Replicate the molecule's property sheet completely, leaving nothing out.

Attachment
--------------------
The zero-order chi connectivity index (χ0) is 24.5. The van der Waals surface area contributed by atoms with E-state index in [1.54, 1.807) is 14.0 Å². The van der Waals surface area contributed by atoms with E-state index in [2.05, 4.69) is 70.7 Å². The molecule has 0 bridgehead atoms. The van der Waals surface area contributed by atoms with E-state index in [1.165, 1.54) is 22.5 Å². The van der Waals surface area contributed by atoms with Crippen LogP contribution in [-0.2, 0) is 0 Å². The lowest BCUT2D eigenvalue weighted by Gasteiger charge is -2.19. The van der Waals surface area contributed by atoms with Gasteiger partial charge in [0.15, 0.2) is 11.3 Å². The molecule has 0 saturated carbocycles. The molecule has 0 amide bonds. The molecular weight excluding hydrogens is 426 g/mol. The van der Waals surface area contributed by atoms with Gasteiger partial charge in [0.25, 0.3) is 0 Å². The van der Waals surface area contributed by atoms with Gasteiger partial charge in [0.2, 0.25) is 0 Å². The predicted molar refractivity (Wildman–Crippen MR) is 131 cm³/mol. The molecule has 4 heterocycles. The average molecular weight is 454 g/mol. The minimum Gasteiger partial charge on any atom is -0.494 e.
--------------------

The zero-order chi connectivity index (χ0) is 24.5. The van der Waals surface area contributed by atoms with E-state index in [1.54, 1.807) is 14.0 Å². The van der Waals surface area contributed by atoms with E-state index in [2.05, 4.69) is 70.7 Å². The molecule has 0 bridgehead atoms. The van der Waals surface area contributed by atoms with E-state index in [1.165, 1.54) is 22.5 Å². The van der Waals surface area contributed by atoms with Crippen LogP contribution in [-0.2, 0) is 0 Å². The lowest BCUT2D eigenvalue weighted by Gasteiger charge is -2.19. The van der Waals surface area contributed by atoms with Gasteiger partial charge in [0.15, 0.2) is 11.3 Å². The molecule has 0 saturated carbocycles. The molecule has 0 amide bonds. The molecular weight excluding hydrogens is 426 g/mol. The van der Waals surface area contributed by atoms with Gasteiger partial charge in [0.25, 0.3) is 0 Å². The van der Waals surface area contributed by atoms with Gasteiger partial charge in [0.2, 0.25) is 0 Å². The predicted molar refractivity (Wildman–Crippen MR) is 131 cm³/mol. The molecule has 4 heterocycles. The average molecular weight is 454 g/mol. The minimum Gasteiger partial charge on any atom is -0.494 e.